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OT: Postwar Atrocity in Mogadishu


Staff member
Posted 30 January 2004 - 02:57 PM by Gian

From today's issue of Giornale di Brescia - http://www.giornaledibrescia.it
I thought it might be of interest.

The ancient Mogadishu atrocity.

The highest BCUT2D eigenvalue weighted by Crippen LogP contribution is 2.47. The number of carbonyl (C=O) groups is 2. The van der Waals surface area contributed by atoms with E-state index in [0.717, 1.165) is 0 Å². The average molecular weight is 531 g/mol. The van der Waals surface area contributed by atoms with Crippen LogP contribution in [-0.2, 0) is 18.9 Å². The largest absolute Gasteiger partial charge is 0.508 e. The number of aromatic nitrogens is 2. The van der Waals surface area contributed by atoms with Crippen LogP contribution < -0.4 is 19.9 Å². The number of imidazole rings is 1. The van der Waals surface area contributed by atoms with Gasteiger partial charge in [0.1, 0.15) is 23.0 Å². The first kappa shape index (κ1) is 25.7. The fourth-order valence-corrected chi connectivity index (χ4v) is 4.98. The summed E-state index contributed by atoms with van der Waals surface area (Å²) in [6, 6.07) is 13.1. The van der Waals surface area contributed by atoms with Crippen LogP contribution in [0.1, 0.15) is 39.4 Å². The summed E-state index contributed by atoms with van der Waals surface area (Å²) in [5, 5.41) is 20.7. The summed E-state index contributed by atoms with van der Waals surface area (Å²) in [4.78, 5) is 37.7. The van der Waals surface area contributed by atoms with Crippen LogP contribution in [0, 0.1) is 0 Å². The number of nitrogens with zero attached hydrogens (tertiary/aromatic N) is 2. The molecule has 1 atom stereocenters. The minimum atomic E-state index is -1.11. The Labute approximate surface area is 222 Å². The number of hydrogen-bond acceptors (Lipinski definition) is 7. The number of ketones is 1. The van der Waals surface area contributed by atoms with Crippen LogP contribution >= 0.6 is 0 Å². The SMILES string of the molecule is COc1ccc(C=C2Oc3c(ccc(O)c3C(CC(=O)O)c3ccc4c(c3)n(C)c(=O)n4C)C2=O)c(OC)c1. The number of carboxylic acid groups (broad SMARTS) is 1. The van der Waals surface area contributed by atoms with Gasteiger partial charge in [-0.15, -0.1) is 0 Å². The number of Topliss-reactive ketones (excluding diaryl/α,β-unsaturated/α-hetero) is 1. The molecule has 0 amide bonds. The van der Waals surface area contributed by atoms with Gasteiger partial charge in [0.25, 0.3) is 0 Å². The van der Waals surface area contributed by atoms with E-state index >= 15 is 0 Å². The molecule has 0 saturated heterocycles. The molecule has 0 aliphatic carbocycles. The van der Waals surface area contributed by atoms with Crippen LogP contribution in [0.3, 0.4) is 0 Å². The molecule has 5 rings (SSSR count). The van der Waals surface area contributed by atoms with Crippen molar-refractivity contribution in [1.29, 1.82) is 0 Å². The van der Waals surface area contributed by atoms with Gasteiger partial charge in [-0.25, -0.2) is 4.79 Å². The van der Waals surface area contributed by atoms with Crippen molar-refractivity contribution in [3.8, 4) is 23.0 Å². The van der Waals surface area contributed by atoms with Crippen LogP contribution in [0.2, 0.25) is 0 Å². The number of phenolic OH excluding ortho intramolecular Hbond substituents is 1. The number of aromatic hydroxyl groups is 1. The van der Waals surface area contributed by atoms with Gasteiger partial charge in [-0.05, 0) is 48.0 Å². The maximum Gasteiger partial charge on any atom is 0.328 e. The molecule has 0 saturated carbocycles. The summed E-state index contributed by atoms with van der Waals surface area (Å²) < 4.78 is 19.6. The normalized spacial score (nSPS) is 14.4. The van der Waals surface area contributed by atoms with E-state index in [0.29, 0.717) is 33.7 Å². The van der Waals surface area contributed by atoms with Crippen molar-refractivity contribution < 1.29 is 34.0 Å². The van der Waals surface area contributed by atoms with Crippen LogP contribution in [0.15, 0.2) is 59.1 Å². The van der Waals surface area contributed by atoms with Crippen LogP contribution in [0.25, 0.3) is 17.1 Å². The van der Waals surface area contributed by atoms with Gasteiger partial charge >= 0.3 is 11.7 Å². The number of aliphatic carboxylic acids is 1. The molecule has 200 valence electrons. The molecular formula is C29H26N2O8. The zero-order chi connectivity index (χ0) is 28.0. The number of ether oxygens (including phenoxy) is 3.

On January 11 1948, at 11 o'clock, one of the worst slaughters in our colonial history was perpetrated in Mogadishu, Somaliland. It claimed the lives of 54 Italians, a real "pogrom" which took place almost three years after the end of the Second World War. Helpless men, women, children were massacred without mercy: caught in the streets, hunted down while coming out of church, chased into their very houses, they had no way out and everything happened under the eyes of the conniving British Military Police. Why did this atrocity take place? If the material executors were gangs of bribed Somali youth coming from regions far off from Mogadishu, the organization of the massacre was an initiative of the British military authority in the persons of Lt. Thorne and of the ferociously italophobic "security officer" Smith, inventor and director of the slaughter. All this looks obvious and irrefutable in reading the Flaxman report, which was compiled by the British governement immediately after those criminal facts but only published in 1990. It is fair to underline that in no case there was an "input" from the British governement which, instead, after the atrocity found itself managing a thorny problem of international image, above all in a difficult moment coping with the Palestinian question. Once the likelihood of a direct British intervention was left out, the initiative remained in the hands of some "political officers" grown up in the old British imperialistic climate, who made the mistake to think that Italy's defeat opened up the perspective to annex the territories of the former Italian colony; moreover, with enormous echonomical advantages for themselves. Their policy became progressively anti-Italian and, trying to captivate the sympathies of locally interested tribes, they created the project of "Great Somaliland": it was an enormous failure because this plan, instead of joining together, emphasized the ethnical rivalries and the people of the former Italian Somaliland smelled a rat and expressed their pro-Italian feelings with large popular demonstrations. There was a blaze of Italian flags still bearing the Savoy coat of arms, and the crowd - obviously not well informed on the outcome of the war - rhytmically chanted the old slogan: "Viva il Duce e viva il Re!" ("Up with the Duce and the King!"). This happened under the balconies of the Southern Cross Hotel, accommodation of a UN commission charged with sounding the feeling of the Somali people. So great was the frustration of the political officers that, in a fit of enraged reaction, cynically planned the massacre of the Italians, trying to pass off the butchery as the unavoidable reaction of the Somali people to fascist imperialism. But the attempt miserably failed because the UN commission itself ascertained the plain truth: the great majority of the Somali was pro-Italian and the instigators were the "political officers" which, directly taking part to the massacre, were stained with horrendous crimes towards Italian citizens. Their sacrifice was not vain. The commission wrote a report favorable to the Italians and the United Nations, acknowledging the merits of the colonial era, committed to italy the administration mandate for 10 years from 1950 to 1960. Even if many years have gone by, this massacre deserves being at least commemorated. The defeated Italy was not able to, now it is duty of Christian mercy. I take the opportunity to remember the Mogadishu Roman Catholic bishop, Mons. Filippini (from Brescia) who, on that ill-omened day saved many Italians by sheltering them into the cathedral turned into a fortress, and to make a particular mention to the work of Sister Paola Pietta della Consolata who in that period did her outmost to help and confort the victims' relatives. This noble religious figure ended her earthly days on 21 november 2000, aged 86, in the home of the Consolata in Boario Terme.